You might be shocked how many so-called “trainers” these days have absolutely ZERO scientific background in training.

They’ve never read a text book, attended a course, or watched a DVD.

Instead, they lean on various gurus and pseudoscience to give them their science background.

Now keep in mind a degree in an exercise-related field doesn’t mean this person is world-class in any of these areas (let alone actually training people!), but they should at least have a foundation.

nscs-cscs-logoTaking that a step further is a professional certification.

Just like an exercise-related degree doesn’t make you a world-class coach, a certification doesn’t mean you know anything about training clients.

But, again, it’s a minimum standard.

It shows you’ve done something to get started towards being a professional.

If you’re looking for a coach, I’d recommend looking for one of three certifying bodies:

  • The National Strength and Conditioning Association (NSCA) CPT or CSCS,
  • The International Sports Sciences Association (ISSA) personal trainer or performance enhancement specialist certification, or
  • The American Council of Exercise (ACE) certification (with a much-improved textbook and educational process).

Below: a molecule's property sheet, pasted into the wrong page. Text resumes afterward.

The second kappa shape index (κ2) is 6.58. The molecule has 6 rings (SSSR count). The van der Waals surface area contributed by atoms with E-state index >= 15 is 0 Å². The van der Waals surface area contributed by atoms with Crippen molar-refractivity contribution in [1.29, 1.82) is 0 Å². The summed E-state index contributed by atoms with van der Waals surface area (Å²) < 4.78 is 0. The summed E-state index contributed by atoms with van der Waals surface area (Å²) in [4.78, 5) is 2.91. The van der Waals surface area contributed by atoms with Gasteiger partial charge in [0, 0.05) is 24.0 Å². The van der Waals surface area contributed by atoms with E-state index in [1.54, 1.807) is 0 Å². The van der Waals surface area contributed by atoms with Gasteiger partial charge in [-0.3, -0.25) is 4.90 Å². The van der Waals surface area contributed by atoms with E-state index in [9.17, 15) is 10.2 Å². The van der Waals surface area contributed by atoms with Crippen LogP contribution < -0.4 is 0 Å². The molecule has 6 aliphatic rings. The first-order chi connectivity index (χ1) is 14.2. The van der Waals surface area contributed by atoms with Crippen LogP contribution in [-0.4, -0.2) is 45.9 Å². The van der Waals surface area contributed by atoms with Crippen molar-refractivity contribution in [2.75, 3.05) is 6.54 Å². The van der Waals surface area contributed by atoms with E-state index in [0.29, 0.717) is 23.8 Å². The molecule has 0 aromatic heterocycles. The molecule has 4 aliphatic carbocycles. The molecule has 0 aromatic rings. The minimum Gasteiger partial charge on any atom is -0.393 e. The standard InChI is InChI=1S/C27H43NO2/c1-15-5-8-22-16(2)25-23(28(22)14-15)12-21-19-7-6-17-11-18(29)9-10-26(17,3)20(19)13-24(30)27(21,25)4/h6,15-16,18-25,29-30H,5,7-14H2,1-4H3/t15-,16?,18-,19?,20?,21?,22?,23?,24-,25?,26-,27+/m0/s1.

An exercise-science related degree and a certification are the starting point, so what comes next?

Coaching experience, of course!

#2 – Coaching background and personal experience

As much as I want to work with someone that has achieve a minimum standard when it comes to certifications and schooling, at this point in my career I’m more focused on real-world, practical results than anything else.

  • Does this person have a proven (and repeatable) track record?
  • Have they gotten consistent results?
  • Do they have clients and athletes who will sing their praises via testimonials?

And this is where you have to really do your homework, too, because I feel as though more and more people feel the need to embellish their experience in an effort to get ahead.

Regardless, find out where your potential coach(es) have worked, and who they’ve trained over the years.